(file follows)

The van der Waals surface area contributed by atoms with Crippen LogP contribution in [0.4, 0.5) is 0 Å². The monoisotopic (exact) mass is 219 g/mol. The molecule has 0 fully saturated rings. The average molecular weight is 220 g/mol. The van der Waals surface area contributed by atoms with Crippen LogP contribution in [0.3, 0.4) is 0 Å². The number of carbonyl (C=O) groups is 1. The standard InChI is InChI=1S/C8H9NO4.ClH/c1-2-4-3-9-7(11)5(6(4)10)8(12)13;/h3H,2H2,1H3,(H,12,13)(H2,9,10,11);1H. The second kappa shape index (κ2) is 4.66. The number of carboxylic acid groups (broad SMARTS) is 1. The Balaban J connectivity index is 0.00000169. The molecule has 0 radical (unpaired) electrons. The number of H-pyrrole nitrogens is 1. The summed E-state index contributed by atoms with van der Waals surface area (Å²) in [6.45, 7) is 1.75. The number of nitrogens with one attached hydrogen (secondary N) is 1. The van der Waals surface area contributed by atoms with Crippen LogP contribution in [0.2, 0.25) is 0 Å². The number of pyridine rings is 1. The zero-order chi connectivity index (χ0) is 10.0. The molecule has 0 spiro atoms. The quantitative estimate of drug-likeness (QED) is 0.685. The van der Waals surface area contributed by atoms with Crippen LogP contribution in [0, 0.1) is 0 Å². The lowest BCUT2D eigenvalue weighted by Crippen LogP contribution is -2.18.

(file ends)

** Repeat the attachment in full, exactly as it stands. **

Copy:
The van der Waals surface area contributed by atoms with Crippen LogP contribution in [0.4, 0.5) is 0 Å². The monoisotopic (exact) mass is 219 g/mol. The molecule has 0 fully saturated rings. The average molecular weight is 220 g/mol. The van der Waals surface area contributed by atoms with Crippen LogP contribution in [0.3, 0.4) is 0 Å². The number of carbonyl (C=O) groups is 1. The standard InChI is InChI=1S/C8H9NO4.ClH/c1-2-4-3-9-7(11)5(6(4)10)8(12)13;/h3H,2H2,1H3,(H,12,13)(H2,9,10,11);1H. The second kappa shape index (κ2) is 4.66. The number of carboxylic acid groups (broad SMARTS) is 1. The Balaban J connectivity index is 0.00000169. The molecule has 0 radical (unpaired) electrons. The number of H-pyrrole nitrogens is 1. The summed E-state index contributed by atoms with van der Waals surface area (Å²) in [6.45, 7) is 1.75. The number of nitrogens with one attached hydrogen (secondary N) is 1. The van der Waals surface area contributed by atoms with Crippen LogP contribution in [0.2, 0.25) is 0 Å². The number of pyridine rings is 1. The zero-order chi connectivity index (χ0) is 10.0. The molecule has 0 spiro atoms. The quantitative estimate of drug-likeness (QED) is 0.685. The van der Waals surface area contributed by atoms with Crippen LogP contribution in [0, 0.1) is 0 Å². The lowest BCUT2D eigenvalue weighted by Crippen LogP contribution is -2.18.